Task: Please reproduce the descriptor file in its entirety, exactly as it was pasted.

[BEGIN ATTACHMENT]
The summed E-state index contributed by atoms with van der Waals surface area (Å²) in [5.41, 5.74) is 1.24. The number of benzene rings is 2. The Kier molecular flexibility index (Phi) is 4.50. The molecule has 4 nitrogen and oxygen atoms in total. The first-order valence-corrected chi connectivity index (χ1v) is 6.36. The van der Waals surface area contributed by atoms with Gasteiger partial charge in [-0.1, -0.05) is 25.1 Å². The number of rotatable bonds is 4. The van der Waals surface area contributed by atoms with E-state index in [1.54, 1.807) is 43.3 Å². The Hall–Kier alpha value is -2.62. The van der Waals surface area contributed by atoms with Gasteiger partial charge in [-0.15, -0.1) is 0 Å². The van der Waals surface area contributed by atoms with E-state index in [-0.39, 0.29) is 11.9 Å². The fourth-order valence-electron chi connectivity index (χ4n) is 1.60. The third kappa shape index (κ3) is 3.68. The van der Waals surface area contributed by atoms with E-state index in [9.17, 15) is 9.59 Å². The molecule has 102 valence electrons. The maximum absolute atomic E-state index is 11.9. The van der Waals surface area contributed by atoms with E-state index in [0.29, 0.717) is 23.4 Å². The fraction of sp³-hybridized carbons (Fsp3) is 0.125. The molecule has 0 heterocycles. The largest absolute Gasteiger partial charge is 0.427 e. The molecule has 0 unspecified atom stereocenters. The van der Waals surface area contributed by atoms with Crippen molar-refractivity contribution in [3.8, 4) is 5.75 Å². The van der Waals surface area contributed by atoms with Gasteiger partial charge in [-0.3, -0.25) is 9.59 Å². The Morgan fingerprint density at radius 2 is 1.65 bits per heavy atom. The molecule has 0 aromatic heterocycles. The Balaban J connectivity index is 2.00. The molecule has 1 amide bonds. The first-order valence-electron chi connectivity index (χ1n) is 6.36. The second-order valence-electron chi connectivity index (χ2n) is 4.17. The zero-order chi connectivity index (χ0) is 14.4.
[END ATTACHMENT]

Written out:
The summed E-state index contributed by atoms with van der Waals surface area (Å²) in [5.41, 5.74) is 1.24. The number of benzene rings is 2. The Kier molecular flexibility index (Phi) is 4.50. The molecule has 4 nitrogen and oxygen atoms in total. The first-order valence-corrected chi connectivity index (χ1v) is 6.36. The van der Waals surface area contributed by atoms with Gasteiger partial charge in [-0.1, -0.05) is 25.1 Å². The number of rotatable bonds is 4. The van der Waals surface area contributed by atoms with E-state index in [1.54, 1.807) is 43.3 Å². The Hall–Kier alpha value is -2.62. The van der Waals surface area contributed by atoms with Gasteiger partial charge in [-0.15, -0.1) is 0 Å². The van der Waals surface area contributed by atoms with E-state index in [-0.39, 0.29) is 11.9 Å². The fourth-order valence-electron chi connectivity index (χ4n) is 1.60. The third kappa shape index (κ3) is 3.68. The van der Waals surface area contributed by atoms with E-state index in [9.17, 15) is 9.59 Å². The molecule has 102 valence electrons. The maximum absolute atomic E-state index is 11.9. The van der Waals surface area contributed by atoms with E-state index in [0.29, 0.717) is 23.4 Å². The fraction of sp³-hybridized carbons (Fsp3) is 0.125. The molecule has 0 heterocycles. The largest absolute Gasteiger partial charge is 0.427 e. The molecule has 0 unspecified atom stereocenters. The van der Waals surface area contributed by atoms with Crippen molar-refractivity contribution in [3.8, 4) is 5.75 Å². The van der Waals surface area contributed by atoms with Gasteiger partial charge in [-0.3, -0.25) is 9.59 Å². The Morgan fingerprint density at radius 2 is 1.65 bits per heavy atom. The molecule has 0 aromatic heterocycles. The Balaban J connectivity index is 2.00. The molecule has 1 amide bonds. The first-order valence-electron chi connectivity index (χ1n) is 6.36. The second-order valence-electron chi connectivity index (χ2n) is 4.17. The zero-order chi connectivity index (χ0) is 14.4.